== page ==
um. i've been lurking, on this and the ioz post, and i came back to ask a question of jack, but i read this 'alltheyoungdude' comment and oh my mother fucking god kid - get a clue. i'm 33, not as young as i assume you are but not at all old or 'stuck in the past'. i am also not a feminist. i am also, raising a son - without the father around so, i'm kinda real sensitive to the male perspective and still - you are an idiot. and i want to say, a young republican? i could be wrong but 'it is the average man who is more disadvantaged' is certainly the assertion of an angry white, um, kid. see, what you have is an unshirkalbe bout of white male privilege. i know i know, sounds harsh, but you'll come to accept it as your birthright, embellish it a little before you realize that you can bring more good than bad, if you use your power correctly. remember the spiderman quote. very fucking important.

anyway, jack. i was going through my reader and came across this via disinformation and was wondering your thoughts, just cause i'm new to reading you: http://owningyourshit.blogspot.com/2011/06/how-feminism-hates-women_30.html
to forward, i tend to agree.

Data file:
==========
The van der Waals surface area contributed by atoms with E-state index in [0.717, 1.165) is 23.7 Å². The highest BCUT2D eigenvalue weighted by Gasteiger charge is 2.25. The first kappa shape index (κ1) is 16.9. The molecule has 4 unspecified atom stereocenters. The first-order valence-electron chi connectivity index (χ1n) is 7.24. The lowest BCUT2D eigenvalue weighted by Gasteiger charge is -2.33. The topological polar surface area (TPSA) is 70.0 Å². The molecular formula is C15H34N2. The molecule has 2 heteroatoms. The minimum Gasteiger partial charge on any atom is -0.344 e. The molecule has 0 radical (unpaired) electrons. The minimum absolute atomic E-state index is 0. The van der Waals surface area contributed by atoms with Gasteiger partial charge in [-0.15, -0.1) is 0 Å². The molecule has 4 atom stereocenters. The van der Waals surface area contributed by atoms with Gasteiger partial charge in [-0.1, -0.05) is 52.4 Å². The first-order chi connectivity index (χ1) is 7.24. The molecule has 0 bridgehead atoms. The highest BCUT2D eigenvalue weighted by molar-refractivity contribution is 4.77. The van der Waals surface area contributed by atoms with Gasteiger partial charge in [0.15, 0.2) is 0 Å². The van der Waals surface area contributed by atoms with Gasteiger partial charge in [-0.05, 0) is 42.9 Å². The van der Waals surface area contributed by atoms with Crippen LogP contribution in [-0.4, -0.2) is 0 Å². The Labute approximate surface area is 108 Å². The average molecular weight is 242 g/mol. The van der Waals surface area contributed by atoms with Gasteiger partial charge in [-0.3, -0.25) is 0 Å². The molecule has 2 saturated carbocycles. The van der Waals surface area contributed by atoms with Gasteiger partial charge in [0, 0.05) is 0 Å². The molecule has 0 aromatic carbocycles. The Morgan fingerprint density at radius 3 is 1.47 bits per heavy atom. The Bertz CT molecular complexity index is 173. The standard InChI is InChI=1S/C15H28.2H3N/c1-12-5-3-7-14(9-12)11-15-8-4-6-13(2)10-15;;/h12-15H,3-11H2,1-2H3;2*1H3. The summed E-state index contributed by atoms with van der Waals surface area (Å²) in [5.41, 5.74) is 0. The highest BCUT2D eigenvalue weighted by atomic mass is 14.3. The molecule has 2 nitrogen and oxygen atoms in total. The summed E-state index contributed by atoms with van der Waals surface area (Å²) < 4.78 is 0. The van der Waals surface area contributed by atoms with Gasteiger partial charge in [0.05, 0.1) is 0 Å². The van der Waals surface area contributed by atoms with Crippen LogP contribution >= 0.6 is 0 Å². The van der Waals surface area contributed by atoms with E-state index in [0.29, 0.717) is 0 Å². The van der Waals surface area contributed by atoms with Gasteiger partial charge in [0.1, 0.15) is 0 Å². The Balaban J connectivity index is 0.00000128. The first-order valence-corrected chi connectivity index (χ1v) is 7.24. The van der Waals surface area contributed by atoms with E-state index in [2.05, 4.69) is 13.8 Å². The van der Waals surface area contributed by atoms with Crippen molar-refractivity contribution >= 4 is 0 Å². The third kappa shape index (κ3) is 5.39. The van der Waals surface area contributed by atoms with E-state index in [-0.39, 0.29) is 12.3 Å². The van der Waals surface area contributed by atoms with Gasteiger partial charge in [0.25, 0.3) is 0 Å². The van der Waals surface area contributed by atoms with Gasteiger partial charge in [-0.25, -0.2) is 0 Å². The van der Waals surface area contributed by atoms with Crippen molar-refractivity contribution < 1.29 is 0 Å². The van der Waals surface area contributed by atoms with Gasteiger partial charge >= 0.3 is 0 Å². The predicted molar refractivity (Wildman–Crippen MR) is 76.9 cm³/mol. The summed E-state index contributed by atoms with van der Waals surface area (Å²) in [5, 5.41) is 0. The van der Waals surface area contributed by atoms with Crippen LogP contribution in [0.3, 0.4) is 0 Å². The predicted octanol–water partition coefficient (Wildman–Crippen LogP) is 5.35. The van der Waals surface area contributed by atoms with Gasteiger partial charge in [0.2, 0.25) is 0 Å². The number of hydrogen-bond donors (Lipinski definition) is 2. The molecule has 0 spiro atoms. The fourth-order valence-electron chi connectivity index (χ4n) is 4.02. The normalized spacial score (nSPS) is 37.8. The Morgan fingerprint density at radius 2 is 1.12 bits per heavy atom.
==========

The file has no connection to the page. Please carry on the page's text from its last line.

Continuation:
The Red Queen said...

He is out-ish of the loop. I mean I can't keep him from all influence of oppressive structures without locking him in a cave and becoming a different kind of oppressor.

But he doesn't see the daily normalization of misogyny that is high school (oh the stories I could tell but I'm not in the mood to relive that shit). So he'll have less crud to scrub from his brain and, I guess, bigger eyes to see the bullshit. At least that is my hope. And so far, Kid is pretty cognizant of shit (though I did have a teaching moment about trans*folks the other night. Privilege means sometimes you get to forget other types of oppression that are different from your own.)

And I decided to homeschool not just because sexism, but rampant racism, classism, etc including the warehousing of poor and/or black brown kids in the highschool he would have gone to. The kids call it "The Slave Ship" because wealty white kids are bussed in from around the city for ap classes and stay on the top floors of the school while everyone else is stuck on the bottom. Kid's white, but we're poor. Even his test scores couldn't save him from that shit.